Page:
Mr. Snider says Medi-Share urged him to plead with the hospital after determining he would owe more than $ 100,000. He said he had assumed the $ 800 a month he paid into a pool would help cover the expenses. After he tweeted his frustrations, the ministry told him that he would owe only $ 1,500 for the surgery because the hospital had forgiven the rest, he said. He now owes thousands of dollars in related medical bills and is unsure of their status.
If Medi-Share decides not to pay, Mr. Snider knows he has little recourse: “It is completely and solely up to them.” He has since gotten a job where he is covered under his employer.
Medi-Share says that more than 80 percent of the $ 774 million it collected last year went to members’ medical bills. “We take great care to ensure prospective members understand what is considered a pre-existing condition and what is eligible for sharing,” it said.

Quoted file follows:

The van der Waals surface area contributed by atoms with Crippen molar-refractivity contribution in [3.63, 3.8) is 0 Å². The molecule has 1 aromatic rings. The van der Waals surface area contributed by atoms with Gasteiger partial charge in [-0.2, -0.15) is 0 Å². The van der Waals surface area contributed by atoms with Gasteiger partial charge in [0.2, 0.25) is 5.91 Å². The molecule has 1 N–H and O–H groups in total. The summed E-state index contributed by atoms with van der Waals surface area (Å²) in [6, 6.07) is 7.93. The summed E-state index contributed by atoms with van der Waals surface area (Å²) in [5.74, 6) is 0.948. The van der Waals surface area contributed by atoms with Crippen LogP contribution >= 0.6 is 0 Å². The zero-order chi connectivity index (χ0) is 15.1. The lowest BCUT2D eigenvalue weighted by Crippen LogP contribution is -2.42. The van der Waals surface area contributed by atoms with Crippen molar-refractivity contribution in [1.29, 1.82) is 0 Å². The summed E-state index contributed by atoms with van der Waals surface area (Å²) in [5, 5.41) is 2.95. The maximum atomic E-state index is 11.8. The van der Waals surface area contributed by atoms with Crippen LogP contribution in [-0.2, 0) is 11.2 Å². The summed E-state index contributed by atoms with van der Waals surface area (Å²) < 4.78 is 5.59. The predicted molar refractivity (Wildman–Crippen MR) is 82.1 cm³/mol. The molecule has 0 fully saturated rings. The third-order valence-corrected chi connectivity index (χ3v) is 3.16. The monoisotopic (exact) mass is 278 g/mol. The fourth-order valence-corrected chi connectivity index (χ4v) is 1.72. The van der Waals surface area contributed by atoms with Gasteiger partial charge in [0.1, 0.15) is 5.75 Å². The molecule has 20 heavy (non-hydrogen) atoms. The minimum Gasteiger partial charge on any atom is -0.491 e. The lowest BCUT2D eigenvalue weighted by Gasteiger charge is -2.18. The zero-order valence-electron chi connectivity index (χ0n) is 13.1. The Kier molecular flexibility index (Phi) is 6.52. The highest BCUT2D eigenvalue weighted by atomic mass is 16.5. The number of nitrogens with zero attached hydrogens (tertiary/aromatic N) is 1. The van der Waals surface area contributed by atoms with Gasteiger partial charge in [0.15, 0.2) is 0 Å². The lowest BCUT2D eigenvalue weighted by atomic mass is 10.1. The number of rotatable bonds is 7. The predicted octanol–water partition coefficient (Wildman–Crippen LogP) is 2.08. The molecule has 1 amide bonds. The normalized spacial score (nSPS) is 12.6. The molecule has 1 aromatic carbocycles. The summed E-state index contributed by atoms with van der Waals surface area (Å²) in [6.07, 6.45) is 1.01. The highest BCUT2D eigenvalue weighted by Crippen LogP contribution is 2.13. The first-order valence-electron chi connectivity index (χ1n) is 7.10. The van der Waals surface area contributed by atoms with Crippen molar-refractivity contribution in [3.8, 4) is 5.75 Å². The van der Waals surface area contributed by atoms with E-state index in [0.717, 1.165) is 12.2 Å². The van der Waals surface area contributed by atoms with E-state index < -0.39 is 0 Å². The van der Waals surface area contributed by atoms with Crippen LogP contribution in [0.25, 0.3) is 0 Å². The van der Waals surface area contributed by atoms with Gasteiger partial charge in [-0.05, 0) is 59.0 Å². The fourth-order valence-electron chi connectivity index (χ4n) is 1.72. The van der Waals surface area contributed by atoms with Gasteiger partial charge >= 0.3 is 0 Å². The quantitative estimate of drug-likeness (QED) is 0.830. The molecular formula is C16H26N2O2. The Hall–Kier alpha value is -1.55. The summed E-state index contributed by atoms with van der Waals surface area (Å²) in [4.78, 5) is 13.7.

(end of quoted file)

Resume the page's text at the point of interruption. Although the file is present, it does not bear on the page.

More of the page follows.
It does its part to reduce medical spending, it says, through negotiating with doctors and hospitals and claims it saved members more than $ 500 million last year. “We consider this process to be one way in which we contribute to the overall objective of reducing medical costs,” the ministry said in a statement.
Medi-Share says it has an extensive network of more than 700,000 providers. But even if a member goes to an in-network provider, the ministry may still decide not to pay the bill. “Fundamentally, we have found that there is often a lack of understanding of what is covered,” said Brendan Miller, an executive with MultiPlan, which arranges networks for Medi-Share as well as insurers.
That uncertainty has led some hospitals and doctors in the MultiPlan network to refuse to treat ministry patients rather than absorb unpaid costs.
Colorado is one of several states, including Washington, Texas and New Hampshire, that are trying to stop Trinity Healthshare, and its administrator, Aliera Healthcare, from operating in their states because they say the ministry is misleading its residents.
In a statement, Aliera said “it’s deeply disappointing to see state regulators working to deny their residents access to more affordable alternatives offered by health care sharing ministries.”
Trinity says its website makes clear that the ministry does not offer health insurance.